20 Years On: Man Bites Dog Revisited
Declan Tan rewinds two decades to this prescient Belgian satire, assembled by a trio of young filmmakers including the late Rémy Belvaux
On its initial release, in the same year that Reservoir Dogs drew similar fire, C'est arrivé près de chez vous (It Happened in Your Neighbourhood) sparked debate concerning its graphically violent content. Considered controversial enough to be banned in Sweden, this no-budget Belgian mockumentary continues to repel and attract audiences in equal measure.
Winning two awards at Cannes in 1992, Man Bites Dog - as it is known by English-speaking audiences - has since been marked as one of cinema's early critiques of reality TV, before reality TV even became a proper thing. The project was conceived by Rémy Belvaux who, on the hunt for a subject that could be made with zero funds, began collaborating with André Bonzel and Benoît Poelvoorde. Their plan was that the three of them would star in the piece's main roles, while Poelvoorde's family could fill in for the much of the rest.
The concept that Belvaux came up with was a simple one in theory, though complex in execution: a film crew make a documentary about a serial killer, Ben (played by Poelvoorde), as he goes about his business, murdering at random and stealing cash. They follow him everywhere as he picks out victims and takes them down, often in the most brutal fashion possible, while genially pontificating on subjects as diverse as the subconsciously oppressive colour schemes of urban architecture; the abstruse ballast-to-body ratio for sinking a corpse (depending on its age, weight and size); the importance of open communication to forge a loving relationship; and then, of course, the most effective methods of killing people.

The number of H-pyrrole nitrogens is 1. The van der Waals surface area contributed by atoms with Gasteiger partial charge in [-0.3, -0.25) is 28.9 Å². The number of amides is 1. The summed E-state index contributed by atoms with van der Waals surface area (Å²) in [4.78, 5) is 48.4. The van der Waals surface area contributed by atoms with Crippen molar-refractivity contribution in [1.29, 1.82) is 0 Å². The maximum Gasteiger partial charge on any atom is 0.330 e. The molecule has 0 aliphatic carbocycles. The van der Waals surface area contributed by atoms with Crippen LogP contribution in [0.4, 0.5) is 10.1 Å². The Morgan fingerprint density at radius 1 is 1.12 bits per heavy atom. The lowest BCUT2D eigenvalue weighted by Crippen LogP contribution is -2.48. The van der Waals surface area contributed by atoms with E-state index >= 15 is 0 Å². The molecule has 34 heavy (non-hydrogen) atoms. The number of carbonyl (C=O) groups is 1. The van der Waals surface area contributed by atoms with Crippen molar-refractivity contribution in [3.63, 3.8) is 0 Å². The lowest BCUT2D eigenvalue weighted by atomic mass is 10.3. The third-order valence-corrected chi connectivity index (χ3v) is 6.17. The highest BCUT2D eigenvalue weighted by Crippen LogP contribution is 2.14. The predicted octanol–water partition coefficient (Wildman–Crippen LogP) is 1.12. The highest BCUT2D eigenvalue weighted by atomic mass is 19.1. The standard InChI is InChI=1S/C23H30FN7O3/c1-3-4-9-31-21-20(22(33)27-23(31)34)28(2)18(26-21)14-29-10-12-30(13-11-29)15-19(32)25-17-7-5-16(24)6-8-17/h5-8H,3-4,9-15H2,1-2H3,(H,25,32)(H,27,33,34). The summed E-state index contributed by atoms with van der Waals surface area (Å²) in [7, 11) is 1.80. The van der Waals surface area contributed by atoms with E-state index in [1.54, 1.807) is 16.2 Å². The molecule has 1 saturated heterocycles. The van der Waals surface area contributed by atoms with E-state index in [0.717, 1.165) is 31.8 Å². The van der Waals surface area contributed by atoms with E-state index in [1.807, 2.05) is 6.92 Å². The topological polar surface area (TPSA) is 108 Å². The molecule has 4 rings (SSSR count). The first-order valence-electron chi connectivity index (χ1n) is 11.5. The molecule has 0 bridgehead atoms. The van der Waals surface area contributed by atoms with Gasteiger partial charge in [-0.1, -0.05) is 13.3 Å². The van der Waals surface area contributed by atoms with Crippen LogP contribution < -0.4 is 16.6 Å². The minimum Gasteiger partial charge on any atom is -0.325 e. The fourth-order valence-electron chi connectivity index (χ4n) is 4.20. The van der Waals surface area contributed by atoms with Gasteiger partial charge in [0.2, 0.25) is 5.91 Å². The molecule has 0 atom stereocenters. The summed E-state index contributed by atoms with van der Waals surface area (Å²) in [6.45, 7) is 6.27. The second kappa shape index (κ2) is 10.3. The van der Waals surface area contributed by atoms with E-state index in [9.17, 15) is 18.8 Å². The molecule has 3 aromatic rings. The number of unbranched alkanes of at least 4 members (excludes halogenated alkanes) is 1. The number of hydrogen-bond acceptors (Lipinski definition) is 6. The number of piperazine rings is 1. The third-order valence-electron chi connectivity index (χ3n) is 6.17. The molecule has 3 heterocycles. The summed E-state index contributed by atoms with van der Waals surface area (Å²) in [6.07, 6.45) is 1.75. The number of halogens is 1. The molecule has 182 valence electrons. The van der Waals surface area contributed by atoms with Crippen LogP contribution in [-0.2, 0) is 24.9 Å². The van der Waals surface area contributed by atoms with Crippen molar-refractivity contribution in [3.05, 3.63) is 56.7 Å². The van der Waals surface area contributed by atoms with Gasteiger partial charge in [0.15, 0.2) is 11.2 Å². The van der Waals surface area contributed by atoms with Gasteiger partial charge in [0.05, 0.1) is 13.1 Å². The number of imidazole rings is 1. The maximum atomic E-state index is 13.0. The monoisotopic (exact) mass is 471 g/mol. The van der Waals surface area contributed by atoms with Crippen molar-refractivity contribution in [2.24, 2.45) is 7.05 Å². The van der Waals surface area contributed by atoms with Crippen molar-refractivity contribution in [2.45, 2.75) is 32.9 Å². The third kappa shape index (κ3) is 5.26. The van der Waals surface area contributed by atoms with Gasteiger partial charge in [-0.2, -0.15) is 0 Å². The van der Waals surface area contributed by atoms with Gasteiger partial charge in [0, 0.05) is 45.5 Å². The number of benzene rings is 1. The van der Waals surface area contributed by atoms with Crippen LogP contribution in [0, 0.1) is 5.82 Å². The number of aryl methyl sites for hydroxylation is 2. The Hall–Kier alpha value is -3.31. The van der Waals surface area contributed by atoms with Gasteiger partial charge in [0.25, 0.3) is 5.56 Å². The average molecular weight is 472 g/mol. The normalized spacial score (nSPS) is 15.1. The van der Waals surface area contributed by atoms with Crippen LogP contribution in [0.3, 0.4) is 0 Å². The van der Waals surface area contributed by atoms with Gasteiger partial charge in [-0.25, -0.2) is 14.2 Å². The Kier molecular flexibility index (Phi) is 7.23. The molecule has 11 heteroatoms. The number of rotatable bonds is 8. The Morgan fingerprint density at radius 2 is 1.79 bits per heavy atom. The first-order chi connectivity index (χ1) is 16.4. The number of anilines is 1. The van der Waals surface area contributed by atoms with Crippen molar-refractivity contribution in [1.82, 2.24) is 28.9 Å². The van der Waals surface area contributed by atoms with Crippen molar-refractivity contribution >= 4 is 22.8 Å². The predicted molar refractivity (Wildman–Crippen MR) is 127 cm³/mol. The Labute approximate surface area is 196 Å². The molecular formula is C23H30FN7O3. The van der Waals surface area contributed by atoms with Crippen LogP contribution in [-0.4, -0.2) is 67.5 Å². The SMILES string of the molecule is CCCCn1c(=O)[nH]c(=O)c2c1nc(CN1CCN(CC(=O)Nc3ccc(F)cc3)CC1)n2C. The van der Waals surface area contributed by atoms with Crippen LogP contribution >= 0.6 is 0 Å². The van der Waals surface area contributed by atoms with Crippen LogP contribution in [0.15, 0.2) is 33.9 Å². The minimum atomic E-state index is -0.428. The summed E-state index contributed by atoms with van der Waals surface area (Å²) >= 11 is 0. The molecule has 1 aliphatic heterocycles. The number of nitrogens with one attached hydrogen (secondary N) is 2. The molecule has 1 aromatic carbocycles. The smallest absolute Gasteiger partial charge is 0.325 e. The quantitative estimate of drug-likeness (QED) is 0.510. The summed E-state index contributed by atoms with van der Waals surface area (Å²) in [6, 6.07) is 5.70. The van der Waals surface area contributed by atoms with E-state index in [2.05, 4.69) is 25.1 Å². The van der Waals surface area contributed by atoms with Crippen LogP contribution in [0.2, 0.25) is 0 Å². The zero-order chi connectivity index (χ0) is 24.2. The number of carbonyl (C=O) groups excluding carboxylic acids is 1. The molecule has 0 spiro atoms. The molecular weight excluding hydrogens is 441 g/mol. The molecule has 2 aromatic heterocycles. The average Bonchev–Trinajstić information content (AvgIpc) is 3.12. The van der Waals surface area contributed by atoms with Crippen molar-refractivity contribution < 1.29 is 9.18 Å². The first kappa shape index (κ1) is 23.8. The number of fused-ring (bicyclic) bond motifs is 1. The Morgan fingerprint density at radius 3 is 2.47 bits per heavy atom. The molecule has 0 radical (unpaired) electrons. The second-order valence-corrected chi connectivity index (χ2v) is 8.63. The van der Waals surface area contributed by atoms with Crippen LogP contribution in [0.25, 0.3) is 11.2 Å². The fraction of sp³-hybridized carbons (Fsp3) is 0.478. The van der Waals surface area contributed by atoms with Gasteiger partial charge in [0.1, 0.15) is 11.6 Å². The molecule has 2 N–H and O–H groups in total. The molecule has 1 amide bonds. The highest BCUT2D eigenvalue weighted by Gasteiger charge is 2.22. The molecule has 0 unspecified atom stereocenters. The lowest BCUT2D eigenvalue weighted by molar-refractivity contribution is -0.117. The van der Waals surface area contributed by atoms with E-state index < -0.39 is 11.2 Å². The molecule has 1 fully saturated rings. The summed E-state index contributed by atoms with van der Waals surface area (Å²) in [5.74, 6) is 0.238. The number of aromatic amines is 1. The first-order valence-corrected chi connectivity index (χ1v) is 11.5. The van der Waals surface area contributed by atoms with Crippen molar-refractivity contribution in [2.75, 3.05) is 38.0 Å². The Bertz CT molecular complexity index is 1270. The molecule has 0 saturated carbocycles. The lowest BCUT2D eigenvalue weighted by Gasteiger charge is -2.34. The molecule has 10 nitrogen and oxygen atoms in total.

At first, the camera crew who are as passive as an observer can be when witnessing the strangulation of an innocent woman, but soon become more complicit in the crimes. They begin helping, by either literally shining a light on the situation, or by aiding Ben heave a carpet-wrapped body over a cliff, or into a stolen car's boot. When they run out of money, the killer steps in and begins directly funding his vanity project. Going from council estates, where he preys on old, lonely women in one of the most memorable scenes, to parties with the 'art crowd', and on to the suburbs, the picture apparently moves to make a comment at each level of society, then leaves the rest up to the viewer.
In each area of the city we're shown smash cuts of murders, carried out predominantly with a high calibre pistol or Ben's crazed hands: a wash of 'kills' that flood the brain, somewhat akin to Alex's forced treatment in A Clockwork Orange. The intended effect seems to implicate the audience in events which, even in grainy black-and-white, somehow take on a grave, disturbing colour. Most alarmingly we laugh, albeit through gritted teeth and with question marks in our heads, at Ben's gallows humour - as fast and as dark as the film stock that records it, invoking the swagger of Martin McDonagh's early stage work. Both are twisted and, arguably, pointed.
Eventually things go too far for the crew. They become active in the shaping of their film's subject to the point that, after a heavy drinking session at a local pub, the group happen upon a couple at home in the middle of an intimate moment. They interrupt that moment and, taking turns, rape the wife and taunt the on-looking husband.
It's no wonder that critics and audiences found, and still find, some of these images hard to stomach. Much has been made of the graphic content. In an interview for television (see below) Bonzel, perhaps in an attempt to temper some of the critical backlash, argued: "It's a film about filmmaking, and the process of making a film... Instead of being a killer, Ben could be a door-to-door salesman... It would be the same thing." (See the Maysles brothers' 1969 doc Salesman for a serial killer-free illustration.)